A D.C. native still in her 20s, Daneshpour opened the afternoon quietly with a poised, utterly clear and graceful performance of Haydn’s Sonata in F Hob. XVI:16 — a delight to the ears, like virtually everything Haydn wrote. But the Haydn was merely a prelude to Maurice Ravel’s still-astonishing suite of tone poems, “Gaspard de la nuit.”
Written in 1908, it’s a masterpiece of early expressionism, from the shimmering water effects of “Ondine” to the tolling bells and morbid brooding of “Le gibet” (“The Scaffold”) and the taut, menacing “Scarbo” — not only one of the most colorful works in the piano literature (its range of sonorities is astounding), but also one of the most difficult to play. Daneshpour brought it off flawlessly, with both the virtuosic touch she had shown in the Haydn and a rich, imaginative sense of color and dramatic pace.
Sergei Prokofiev wrote his Toccata Op. 11 just a few years after Gaspard appeared, but it’s a much different work that builds driving, repeated notes into an unstoppable powerhouse. Daneshpour turned in one of the strongest and most purposeful readings you could hope to hear, throwing herself into the work for a bravura performance. But she showed a different side of herself in the more introspective “El Amor y la Muerta: Balada” (The Ballad of Love and Death”) by Enrique Granados, the fifth in his “Goyescas” piano suite of 1911. Deeply lyrical, suffused with sorrow and longing, it’s a work whose loose, unpredictable phrasing gives it an almost improvisational feel, and Daneshpour gave it a straight-from-the-heart reading.
Two earlier works — Alexander Scriabin’s “Sonata- Fantasy No. 2” from 1898, and Cesar Franck’s much-loved “Prelude, Chorale and Fugue” from 1884 — closed the program and linked it to late-19th century romanticism. The two-movement Scriabin sonata — a sort of tone poem evoking the ocean — is as impressionistic as it is romantic, and Daneshpour played it with extraordinary sensitivity and a subtle sense of color. Franck’s Bach-influenced “Prelude, Chorale and Fugue” is a masterpiece if there ever was one: intellectually weighty, emotionally complex, and containing an almost monumental sense of power. Daneshpour gave it superb reading, and when called back for an encore, she played a sonata by Domenico Scarlatti with all the deft precision and clarity she had brought to the Haydn.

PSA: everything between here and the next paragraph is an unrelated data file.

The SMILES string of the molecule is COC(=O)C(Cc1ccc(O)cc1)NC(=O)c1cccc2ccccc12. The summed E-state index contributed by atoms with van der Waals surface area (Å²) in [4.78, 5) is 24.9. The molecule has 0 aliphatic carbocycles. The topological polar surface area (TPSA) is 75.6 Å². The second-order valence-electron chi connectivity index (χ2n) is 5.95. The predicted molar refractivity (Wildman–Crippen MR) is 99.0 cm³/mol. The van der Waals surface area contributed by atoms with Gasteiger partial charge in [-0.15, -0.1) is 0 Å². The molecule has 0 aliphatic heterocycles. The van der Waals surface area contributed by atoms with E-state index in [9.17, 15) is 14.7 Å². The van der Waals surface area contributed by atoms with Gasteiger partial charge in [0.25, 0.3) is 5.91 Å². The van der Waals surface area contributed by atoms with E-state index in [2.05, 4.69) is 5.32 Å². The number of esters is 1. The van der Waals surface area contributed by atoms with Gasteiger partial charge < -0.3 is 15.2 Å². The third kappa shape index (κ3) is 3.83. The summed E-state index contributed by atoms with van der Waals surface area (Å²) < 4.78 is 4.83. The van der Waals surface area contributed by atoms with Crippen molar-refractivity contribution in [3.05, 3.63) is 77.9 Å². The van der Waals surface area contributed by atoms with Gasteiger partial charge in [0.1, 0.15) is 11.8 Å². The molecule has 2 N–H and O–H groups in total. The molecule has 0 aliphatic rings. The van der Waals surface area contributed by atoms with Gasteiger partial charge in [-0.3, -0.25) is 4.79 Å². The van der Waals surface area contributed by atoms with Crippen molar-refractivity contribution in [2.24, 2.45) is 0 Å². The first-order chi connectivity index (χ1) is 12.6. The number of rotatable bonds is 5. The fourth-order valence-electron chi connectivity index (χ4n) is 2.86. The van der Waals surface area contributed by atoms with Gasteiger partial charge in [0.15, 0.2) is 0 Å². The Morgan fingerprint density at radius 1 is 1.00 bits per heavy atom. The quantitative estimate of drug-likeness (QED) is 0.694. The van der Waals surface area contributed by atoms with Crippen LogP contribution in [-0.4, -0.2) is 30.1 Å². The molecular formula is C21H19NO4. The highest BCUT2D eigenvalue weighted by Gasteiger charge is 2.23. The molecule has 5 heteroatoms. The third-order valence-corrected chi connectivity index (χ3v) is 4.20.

“…she lavished color on oft-neglected lines, illuminated subtle beauties, and raged through the storms, always with stunning polish.”
- New York Concert Review
“…she attacked the finale with unremitting intensity, bringing listeners to their feet.”
- New York Concert Review
“…admirably colorful playing.”
- The Baltimore Sun
“...she had a flawless sense of the music's ebb, flow and surge. Cascades of notes glided by ever so elegantly, exquisitely tapered, with no hint of effort.”
- The Dallas Morning News
“…Sara Daneshpour, la magnifique.”
- Le Devoir (Montreal)